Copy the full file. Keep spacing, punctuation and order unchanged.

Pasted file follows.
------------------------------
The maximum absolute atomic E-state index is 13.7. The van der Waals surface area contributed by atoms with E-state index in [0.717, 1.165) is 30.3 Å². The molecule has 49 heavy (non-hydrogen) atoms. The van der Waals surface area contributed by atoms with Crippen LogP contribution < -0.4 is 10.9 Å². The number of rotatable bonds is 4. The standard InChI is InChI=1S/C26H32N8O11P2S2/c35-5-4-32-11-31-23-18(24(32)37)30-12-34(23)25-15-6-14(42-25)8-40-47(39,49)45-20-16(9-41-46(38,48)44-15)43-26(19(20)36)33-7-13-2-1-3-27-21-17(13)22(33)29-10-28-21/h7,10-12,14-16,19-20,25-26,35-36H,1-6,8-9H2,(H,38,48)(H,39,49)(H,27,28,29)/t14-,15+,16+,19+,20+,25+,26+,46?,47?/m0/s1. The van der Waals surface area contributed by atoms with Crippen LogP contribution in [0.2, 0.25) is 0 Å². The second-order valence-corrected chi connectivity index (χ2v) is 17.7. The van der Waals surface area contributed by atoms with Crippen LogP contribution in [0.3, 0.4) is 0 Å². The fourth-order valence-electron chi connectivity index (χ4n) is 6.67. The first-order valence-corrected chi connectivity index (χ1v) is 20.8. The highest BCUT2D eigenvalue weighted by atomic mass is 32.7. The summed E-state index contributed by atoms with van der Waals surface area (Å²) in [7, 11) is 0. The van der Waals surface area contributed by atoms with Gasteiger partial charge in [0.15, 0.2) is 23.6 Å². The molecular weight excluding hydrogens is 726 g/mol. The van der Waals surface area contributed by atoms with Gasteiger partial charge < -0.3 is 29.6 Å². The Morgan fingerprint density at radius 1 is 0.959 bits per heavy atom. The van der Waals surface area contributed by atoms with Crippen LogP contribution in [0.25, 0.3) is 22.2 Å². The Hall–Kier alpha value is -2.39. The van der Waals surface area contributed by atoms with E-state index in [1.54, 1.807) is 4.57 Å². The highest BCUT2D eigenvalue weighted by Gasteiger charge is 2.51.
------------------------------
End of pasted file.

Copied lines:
The maximum absolute atomic E-state index is 13.7. The van der Waals surface area contributed by atoms with E-state index in [0.717, 1.165) is 30.3 Å². The molecule has 49 heavy (non-hydrogen) atoms. The van der Waals surface area contributed by atoms with Crippen LogP contribution < -0.4 is 10.9 Å². The number of rotatable bonds is 4. The standard InChI is InChI=1S/C26H32N8O11P2S2/c35-5-4-32-11-31-23-18(24(32)37)30-12-34(23)25-15-6-14(42-25)8-40-47(39,49)45-20-16(9-41-46(38,48)44-15)43-26(19(20)36)33-7-13-2-1-3-27-21-17(13)22(33)29-10-28-21/h7,10-12,14-16,19-20,25-26,35-36H,1-6,8-9H2,(H,38,48)(H,39,49)(H,27,28,29)/t14-,15+,16+,19+,20+,25+,26+,46?,47?/m0/s1. The van der Waals surface area contributed by atoms with Crippen LogP contribution in [0.2, 0.25) is 0 Å². The second-order valence-corrected chi connectivity index (χ2v) is 17.7. The van der Waals surface area contributed by atoms with Crippen LogP contribution in [0.3, 0.4) is 0 Å². The fourth-order valence-electron chi connectivity index (χ4n) is 6.67. The first-order valence-corrected chi connectivity index (χ1v) is 20.8. The highest BCUT2D eigenvalue weighted by atomic mass is 32.7. The summed E-state index contributed by atoms with van der Waals surface area (Å²) in [7, 11) is 0. The van der Waals surface area contributed by atoms with Gasteiger partial charge in [0.15, 0.2) is 23.6 Å². The molecular weight excluding hydrogens is 726 g/mol. The van der Waals surface area contributed by atoms with Gasteiger partial charge < -0.3 is 29.6 Å². The Morgan fingerprint density at radius 1 is 0.959 bits per heavy atom. The van der Waals surface area contributed by atoms with Crippen LogP contribution in [0.25, 0.3) is 22.2 Å². The Hall–Kier alpha value is -2.39. The van der Waals surface area contributed by atoms with E-state index in [1.54, 1.807) is 4.57 Å². The highest BCUT2D eigenvalue weighted by Gasteiger charge is 2.51.